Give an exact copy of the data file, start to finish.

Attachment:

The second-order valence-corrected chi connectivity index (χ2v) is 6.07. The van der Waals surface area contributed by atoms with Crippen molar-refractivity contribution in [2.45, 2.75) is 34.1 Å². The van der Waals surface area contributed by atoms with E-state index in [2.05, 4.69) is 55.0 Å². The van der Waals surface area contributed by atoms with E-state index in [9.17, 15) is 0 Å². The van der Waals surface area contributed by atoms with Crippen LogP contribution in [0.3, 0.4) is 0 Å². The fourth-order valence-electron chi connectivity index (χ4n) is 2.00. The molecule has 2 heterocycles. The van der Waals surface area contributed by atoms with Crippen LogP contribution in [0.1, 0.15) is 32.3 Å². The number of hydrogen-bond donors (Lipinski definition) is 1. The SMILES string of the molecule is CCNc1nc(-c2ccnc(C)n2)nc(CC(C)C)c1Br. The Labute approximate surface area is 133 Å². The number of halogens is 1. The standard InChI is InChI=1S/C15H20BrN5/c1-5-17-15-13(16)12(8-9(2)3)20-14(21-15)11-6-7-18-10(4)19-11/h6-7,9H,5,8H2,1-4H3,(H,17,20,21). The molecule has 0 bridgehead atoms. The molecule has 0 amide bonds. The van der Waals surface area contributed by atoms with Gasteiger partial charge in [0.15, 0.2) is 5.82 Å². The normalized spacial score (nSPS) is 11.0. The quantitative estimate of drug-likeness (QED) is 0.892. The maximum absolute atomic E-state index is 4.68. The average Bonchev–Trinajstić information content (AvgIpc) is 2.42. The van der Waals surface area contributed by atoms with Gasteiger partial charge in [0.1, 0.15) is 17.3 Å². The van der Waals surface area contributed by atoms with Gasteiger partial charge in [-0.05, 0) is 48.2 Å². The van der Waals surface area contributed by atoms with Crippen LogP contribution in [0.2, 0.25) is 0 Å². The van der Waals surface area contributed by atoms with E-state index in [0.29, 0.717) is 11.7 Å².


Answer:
The second-order valence-corrected chi connectivity index (χ2v) is 6.07. The van der Waals surface area contributed by atoms with Crippen molar-refractivity contribution in [2.45, 2.75) is 34.1 Å². The van der Waals surface area contributed by atoms with E-state index in [2.05, 4.69) is 55.0 Å². The van der Waals surface area contributed by atoms with E-state index in [9.17, 15) is 0 Å². The van der Waals surface area contributed by atoms with Crippen LogP contribution in [0.3, 0.4) is 0 Å². The fourth-order valence-electron chi connectivity index (χ4n) is 2.00. The molecule has 2 heterocycles. The van der Waals surface area contributed by atoms with Crippen LogP contribution in [0.1, 0.15) is 32.3 Å². The number of hydrogen-bond donors (Lipinski definition) is 1. The SMILES string of the molecule is CCNc1nc(-c2ccnc(C)n2)nc(CC(C)C)c1Br. The Labute approximate surface area is 133 Å². The number of halogens is 1. The standard InChI is InChI=1S/C15H20BrN5/c1-5-17-15-13(16)12(8-9(2)3)20-14(21-15)11-6-7-18-10(4)19-11/h6-7,9H,5,8H2,1-4H3,(H,17,20,21). The molecule has 0 bridgehead atoms. The molecule has 0 amide bonds. The van der Waals surface area contributed by atoms with Gasteiger partial charge in [0.15, 0.2) is 5.82 Å². The normalized spacial score (nSPS) is 11.0. The quantitative estimate of drug-likeness (QED) is 0.892. The maximum absolute atomic E-state index is 4.68. The average Bonchev–Trinajstić information content (AvgIpc) is 2.42. The van der Waals surface area contributed by atoms with Gasteiger partial charge in [0.1, 0.15) is 17.3 Å². The van der Waals surface area contributed by atoms with Gasteiger partial charge in [-0.05, 0) is 48.2 Å². The van der Waals surface area contributed by atoms with Crippen LogP contribution in [0.2, 0.25) is 0 Å². The van der Waals surface area contributed by atoms with E-state index in [0.29, 0.717) is 11.7 Å².